5. Geocoded data and participant age were used to measure how genetic ancestry and admixture vary with respect to participant geography and age.

6. Admixture regression to associate participant health outcomes, gleaned from electronic health records, with their genetic ancestry.

Anticipated Findings

1. The All of Us participant cohort will be racially, ethnically, and genetically diverse, consistent with the project’s aim to recruit underrepresented biomedical research groups in support of health equity.

2. All of Us participant genetic variation will be highly structured and best modeled by clusters rather than a continuum of variation.

3. All of Us participants’ will show patterns of genetically inferred ancestry that are correlated with their socially defined ancestry (i.e. race and ethnicity).

4. All of Us participants’ genetic ancestry and admixture will change over geography and with age.

5. All of Us participants’ genetic ancestry will be associated with a variety of health outcomes.

Demographic Categories of Interest

  • Race / Ethnicity

Data Set Used

Controlled Tier

Research Team

Owner:

  • Shivam Sharma - Graduate Trainee, Georgia Institute of Technology

Collaborators:

  • Courtney Astore - Graduate Trainee, Georgia Institute of Technology

MutationalLoad

Does mutational load differ between self-reported race and ethnicity (SIRE) groups in the All of Us research project. Moreover, does the pattern change when it comes to genetic ancestry? We also want to evaluate heterozygosity patterns within the All of…

Scientific Questions Being Studied

Does mutational load differ between self-reported race and ethnicity (SIRE) groups in the All of Us research project. Moreover, does the pattern change when it comes to genetic ancestry? We also want to evaluate heterozygosity patterns within the All of Us research program.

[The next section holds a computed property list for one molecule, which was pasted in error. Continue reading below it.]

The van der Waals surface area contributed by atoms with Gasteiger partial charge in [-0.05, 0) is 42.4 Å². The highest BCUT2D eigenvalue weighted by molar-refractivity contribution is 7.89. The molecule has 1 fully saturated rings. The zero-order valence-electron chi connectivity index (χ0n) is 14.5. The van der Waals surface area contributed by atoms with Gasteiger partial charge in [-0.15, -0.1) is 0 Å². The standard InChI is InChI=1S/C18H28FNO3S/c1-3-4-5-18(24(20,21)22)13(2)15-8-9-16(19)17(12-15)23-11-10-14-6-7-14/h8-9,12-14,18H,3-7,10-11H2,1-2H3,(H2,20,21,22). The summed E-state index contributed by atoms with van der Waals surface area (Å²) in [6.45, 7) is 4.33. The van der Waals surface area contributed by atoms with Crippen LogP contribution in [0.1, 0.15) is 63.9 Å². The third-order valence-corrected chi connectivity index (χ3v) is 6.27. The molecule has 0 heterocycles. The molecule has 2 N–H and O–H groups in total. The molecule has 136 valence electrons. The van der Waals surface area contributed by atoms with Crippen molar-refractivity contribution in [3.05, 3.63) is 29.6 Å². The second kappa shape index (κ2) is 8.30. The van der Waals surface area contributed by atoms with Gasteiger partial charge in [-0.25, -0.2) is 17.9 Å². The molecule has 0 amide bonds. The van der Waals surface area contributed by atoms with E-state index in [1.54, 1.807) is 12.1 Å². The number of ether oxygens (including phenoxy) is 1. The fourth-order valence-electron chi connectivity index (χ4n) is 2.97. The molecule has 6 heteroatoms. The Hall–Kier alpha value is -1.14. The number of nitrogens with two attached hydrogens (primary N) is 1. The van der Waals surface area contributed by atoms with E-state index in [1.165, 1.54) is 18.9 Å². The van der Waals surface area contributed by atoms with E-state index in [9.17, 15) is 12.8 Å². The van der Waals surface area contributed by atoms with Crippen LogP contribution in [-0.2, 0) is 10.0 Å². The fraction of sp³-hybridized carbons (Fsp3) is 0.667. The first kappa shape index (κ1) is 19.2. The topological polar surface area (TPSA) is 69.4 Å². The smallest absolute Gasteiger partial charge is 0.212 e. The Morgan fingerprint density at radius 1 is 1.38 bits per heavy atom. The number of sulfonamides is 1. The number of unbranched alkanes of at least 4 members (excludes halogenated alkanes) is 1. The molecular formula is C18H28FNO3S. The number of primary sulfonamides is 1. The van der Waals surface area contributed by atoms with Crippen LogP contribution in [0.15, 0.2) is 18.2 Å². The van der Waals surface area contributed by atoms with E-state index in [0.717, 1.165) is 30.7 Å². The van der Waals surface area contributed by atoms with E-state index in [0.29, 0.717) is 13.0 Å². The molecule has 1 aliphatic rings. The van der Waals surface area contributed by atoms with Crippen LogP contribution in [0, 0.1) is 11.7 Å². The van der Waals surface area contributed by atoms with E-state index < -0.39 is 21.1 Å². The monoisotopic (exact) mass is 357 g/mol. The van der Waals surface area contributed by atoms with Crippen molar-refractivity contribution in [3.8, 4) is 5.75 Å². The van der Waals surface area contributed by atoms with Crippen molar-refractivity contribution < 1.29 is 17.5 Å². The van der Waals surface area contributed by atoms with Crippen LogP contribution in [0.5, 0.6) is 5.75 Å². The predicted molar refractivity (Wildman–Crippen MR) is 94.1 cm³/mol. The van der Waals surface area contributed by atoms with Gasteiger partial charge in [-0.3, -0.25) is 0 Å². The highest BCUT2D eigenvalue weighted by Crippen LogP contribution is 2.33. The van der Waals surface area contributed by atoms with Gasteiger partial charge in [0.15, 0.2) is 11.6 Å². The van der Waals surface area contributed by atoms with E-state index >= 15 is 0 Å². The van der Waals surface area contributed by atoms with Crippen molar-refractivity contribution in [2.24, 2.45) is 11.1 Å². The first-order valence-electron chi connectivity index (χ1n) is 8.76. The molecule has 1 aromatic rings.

Project Purpose(s)

  • Population Health
  • Ancestry

Scientific Approaches

We intend to use variants stored in the whole genome sequencing data for the All of Us research program. We also want to use HAIL and ACMG genes coordinates to extract the variants of interest. We will use R and Python programming for data analysis and visualization. We will also use SnpEff for variant effect prediction.

Anticipated Findings

We expect to find differences in mutational load between SIRE groups. We also think we might find patterns of mutational load variance with genetic ancestry. This could be essential to understand for ACMG list of essential genes.

Demographic Categories of Interest

  • Race / Ethnicity

Data Set Used

Controlled Tier

Research Team

Owner:

  • Shivam Sharma - Graduate Trainee, Georgia Institute of Technology

GeneticAncestry

As a demonstration project, this project will describe, characterize and, validate the extent of diversity in the All of Us cohort with respect to the participants' race & ethnicity (which are socially defined), and genetic ancestry (which can be objectively…

Scientific Questions Being Studied